USP Labs Says DMAA Is From Geranium
By Elaine Watson Nutra Ingredients USA
USPLabs has insisted that the DMAA (1,3-Dimethylamylamine) in its Jack3d and OxyELITE Pro supplements is from geranium in the wake of continued speculation over the source and regulatory status of the popular stimulant.
Asked to clarify the source of the DMAA in its supplements - which are among several recently recalled from stores on US army and air force bases amid safety concerns – a USPLabs spokesman said:
“DMAA is, in fact, a constituent of geranium (Pelargonium graveolens) and its derived oil and has been consumed as part of the human diet for more than 100 years.”
He added: “We have enlisted credentialed individuals and organizations to assist us in our endeavors [to prove the above]. As new information is released and published, we will quickly alert consumers regarding our findings.”
Speculation and conjecture
As for those querying whether DMAA is from geranium, he said: “There are flaws in the logic that certain individuals who attack the ingredient from an uninformed standpoint have been using. What is currently in circulation about the ingredient is speculation and conjecture professed by competitors and those who are not serious about researching specific and important aspects of geranium and its properties.
“Thus, it is easy for those individuals to irresponsibly allege and disperse false and misleading information which does not help the consumer or the industry. In addition, the processes and methodologies that certain chemists have cited contain critical errors in analytical methods and/or the oils used for these analyses."
He added: “We would welcome the opportunity to discuss these issues directly with any legitimate chemist you have spoken to in order to begin a productive and informative dialogue on this very important research."
DoD: Too soon to tell if there is a relationship with DMAA [and soldier deaths]
His comments came as the Department of Defense continued its probe into the safety of DMAA following the deaths from cardiac arrest of two soldiers using DMAA containing products.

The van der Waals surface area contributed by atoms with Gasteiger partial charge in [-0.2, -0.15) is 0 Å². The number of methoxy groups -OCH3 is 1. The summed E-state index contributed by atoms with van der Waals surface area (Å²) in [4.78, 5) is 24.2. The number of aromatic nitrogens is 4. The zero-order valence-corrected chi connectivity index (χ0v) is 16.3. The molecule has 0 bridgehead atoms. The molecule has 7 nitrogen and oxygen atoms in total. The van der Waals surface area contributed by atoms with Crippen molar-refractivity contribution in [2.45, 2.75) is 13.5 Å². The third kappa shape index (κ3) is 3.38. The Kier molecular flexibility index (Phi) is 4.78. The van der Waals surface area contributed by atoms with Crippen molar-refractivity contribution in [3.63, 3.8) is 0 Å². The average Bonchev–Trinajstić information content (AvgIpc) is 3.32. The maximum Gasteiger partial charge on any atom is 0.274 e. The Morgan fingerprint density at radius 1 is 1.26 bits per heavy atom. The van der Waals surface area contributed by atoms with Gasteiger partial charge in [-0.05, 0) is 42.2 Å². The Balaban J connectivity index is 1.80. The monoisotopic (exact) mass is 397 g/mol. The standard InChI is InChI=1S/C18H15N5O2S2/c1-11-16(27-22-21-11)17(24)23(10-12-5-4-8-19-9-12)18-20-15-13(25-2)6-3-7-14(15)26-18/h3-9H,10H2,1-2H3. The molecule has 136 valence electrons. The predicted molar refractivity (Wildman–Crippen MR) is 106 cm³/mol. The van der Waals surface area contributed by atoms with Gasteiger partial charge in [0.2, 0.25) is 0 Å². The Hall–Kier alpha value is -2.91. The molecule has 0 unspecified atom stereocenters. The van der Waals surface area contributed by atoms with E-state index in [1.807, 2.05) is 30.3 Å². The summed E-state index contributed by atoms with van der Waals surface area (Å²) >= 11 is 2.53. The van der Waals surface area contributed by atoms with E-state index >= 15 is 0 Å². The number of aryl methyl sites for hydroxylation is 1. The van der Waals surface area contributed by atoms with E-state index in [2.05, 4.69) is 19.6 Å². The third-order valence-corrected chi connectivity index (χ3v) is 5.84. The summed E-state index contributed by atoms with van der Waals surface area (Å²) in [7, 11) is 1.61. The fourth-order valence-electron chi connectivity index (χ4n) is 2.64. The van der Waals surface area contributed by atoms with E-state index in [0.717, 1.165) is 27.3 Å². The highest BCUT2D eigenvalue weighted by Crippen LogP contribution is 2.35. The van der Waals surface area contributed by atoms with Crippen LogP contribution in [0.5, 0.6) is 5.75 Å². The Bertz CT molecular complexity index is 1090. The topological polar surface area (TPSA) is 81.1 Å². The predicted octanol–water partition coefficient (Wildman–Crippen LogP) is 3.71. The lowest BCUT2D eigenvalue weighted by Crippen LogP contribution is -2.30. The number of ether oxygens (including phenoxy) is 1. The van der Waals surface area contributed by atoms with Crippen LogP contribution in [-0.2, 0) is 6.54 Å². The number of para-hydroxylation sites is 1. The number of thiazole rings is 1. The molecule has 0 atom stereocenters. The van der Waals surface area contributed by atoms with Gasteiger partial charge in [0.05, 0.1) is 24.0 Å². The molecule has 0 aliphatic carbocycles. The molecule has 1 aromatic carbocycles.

Col. John J. Lammie, MD – director, Health Policy Services, Office of the Surgeon General of the Army, told NutraIngredients-USA that the military had not yet come to any conclusions about DMAA and had ordered a recall of DMAA-containing supplements as a precautionary measure.
He added: “I want to emphasize that no link between DMAA and the medical conditions reported by military medical providers has been validated scientifically by us.
“While the DOD leadership and the USAPHC take these reports very seriously, all of these medical conditions have multiple causes. It is too soon to tell if there is a relationship with DMAA.”
Products held in storage
DMAA-containing supplements recalled by the military are being “held in storage pending the recommendations of DoD leaders after the scientific review is complete”, he said.
"USAPHC is assisting the Office of the Army Surgeon General's Health Policy and Services Directorate in conducting a study of potential health effects of DMAA.
"Medical, dietary and public health specialists are currently developing the methods and tools that will be used in the study. Both providers and service members will provide input. We anticipate it will take several months to conduct the study; timeframes could change, though."
The probe was launched as “two soldiers using DMAA containing products suffered cardiac arrest while exercising”, he said.
”One died immediately after the event, the other after a one month hospitalization. Both were found to have DMAA in their blood. We are reviewing any reports of side effects submitted by providers and reviewing available scientific literature.”
Ongoing debate over the source of DMAA
There is an ongoing debate about whether DMAA, which was first manufactured synthetically by drug giant Eli Lily in the 1940s, is in fact a constituent of geranium, as US supplement makers claim.
The American Herbal Products Association (AHPA) recently told members they should not label DMAA as geranium oil or any part of the geranium plant, while Health Canada has also issued a statement arguing DMAA is not found in geranium and affirming that any products containing it require a drug authorization.
However, a statement released by Barry Lynch, associate director at Cantox Health Sciences International on September 6, claimed that USPLabs has commissioned data "from two independent and highly respected analytical chemistry laboratories" that supports the findings of a 1996 study (Ping, Z.; Jun, Q. & Qing, L. (1996), ‘A Study on the Chemical Constituents of Geranium Oil, Journal of Guizhou Institute of Technology 25 (1): 82–85), that is always referenced as proof that geranium oil contains DMAA.
The data is currently being prepared for submission to peer-reviewed journals for publication, according to Lynch.